This is the first of five short articles providing general information about fiscal budgeting for an event. The location of the event is one of the primary aspects that can drive the budget of the event. In many ways, where the event is held can impact many other attributes to the budget. Here in Delaware, organizations have access to hundreds of possible locations up and down the state, as well as in the surrounding cities in Pennsylvania, Maryland, New Jersey, New York and DC. The costs of venues in each of these locations vary significantly. As you are planning an event, here is a non-exhaustive list of five things to think about or ask when considering a venue.
1. Is the venue available during the time frame we are looking to hold the event? The earlier you plan, the more likely it is that the venue will be available.
2. How many people does the venue hold? Depending on the event and the projected number of attendees, you may have spacing limitations. Venues may also have multiple rooms available that hold different numbers of people, which may also be contingent on whether or not (or how) food is being served.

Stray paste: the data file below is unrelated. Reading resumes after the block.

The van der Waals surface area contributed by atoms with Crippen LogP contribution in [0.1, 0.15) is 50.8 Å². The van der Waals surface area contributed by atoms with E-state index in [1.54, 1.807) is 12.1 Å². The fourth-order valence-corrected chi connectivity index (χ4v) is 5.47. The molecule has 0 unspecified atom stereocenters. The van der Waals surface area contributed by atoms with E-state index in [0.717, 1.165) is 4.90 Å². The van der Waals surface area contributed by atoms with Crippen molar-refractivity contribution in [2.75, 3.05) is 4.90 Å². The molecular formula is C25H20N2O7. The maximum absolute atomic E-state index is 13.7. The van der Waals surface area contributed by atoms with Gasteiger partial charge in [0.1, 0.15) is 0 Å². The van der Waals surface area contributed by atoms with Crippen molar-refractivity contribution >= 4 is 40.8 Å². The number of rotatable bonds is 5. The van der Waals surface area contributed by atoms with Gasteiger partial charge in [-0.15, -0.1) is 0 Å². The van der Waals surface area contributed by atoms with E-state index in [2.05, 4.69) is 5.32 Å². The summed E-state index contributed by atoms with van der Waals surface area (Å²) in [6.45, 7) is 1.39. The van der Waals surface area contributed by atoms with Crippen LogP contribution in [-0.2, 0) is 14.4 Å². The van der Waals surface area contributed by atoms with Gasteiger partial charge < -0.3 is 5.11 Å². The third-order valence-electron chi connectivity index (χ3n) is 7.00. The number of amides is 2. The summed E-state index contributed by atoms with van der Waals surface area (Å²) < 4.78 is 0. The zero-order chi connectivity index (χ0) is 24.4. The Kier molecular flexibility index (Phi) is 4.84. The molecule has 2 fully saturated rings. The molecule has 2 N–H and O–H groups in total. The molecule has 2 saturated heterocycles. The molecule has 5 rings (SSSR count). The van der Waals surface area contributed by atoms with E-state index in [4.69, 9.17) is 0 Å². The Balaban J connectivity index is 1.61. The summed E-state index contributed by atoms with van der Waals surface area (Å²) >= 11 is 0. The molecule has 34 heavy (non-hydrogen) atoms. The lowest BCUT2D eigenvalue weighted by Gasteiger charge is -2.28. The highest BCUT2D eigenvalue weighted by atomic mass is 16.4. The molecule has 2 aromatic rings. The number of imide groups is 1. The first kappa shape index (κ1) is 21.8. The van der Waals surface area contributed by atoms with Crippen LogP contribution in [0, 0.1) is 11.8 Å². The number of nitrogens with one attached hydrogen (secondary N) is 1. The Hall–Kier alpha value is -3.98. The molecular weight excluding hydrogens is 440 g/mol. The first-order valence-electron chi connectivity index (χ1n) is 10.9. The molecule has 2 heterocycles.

3. Does the venue provide catering or is there a list of preferred vendors that we are required to use? The answer to this question depends on the venue. In answering this question, the venue should provide a sales sheet of the costs for their catering, which should be used in further analyzing the budget for the event.
4. Has the venue held an event such as _____ before? Sometimes it is helpful to be able to build on the venue’s experiences with holding a similar event in the past. They may have suggestions or ideas that could further refine your own event.
5. What are the rental costs and terms of payment? Again, this is important as a function of the pre-planned budget. Some of these costs are negotiable, others are not. Once the venue is chosen, the bottom line projected cost needs to be factored into the ticket and sponsorship price so that the venue’s expenses are covered.
The conversations with these venues will undoubtedly lead to other questions, but these are a few general questions that should always be asked (and updated each year as venues are evaluated and re-evaluated). After the visit or phone call with these venues, the volunteer on your committee responsible for this task should be able to provide a short update the planning committee for further planning and evaluation as part of the decision making process.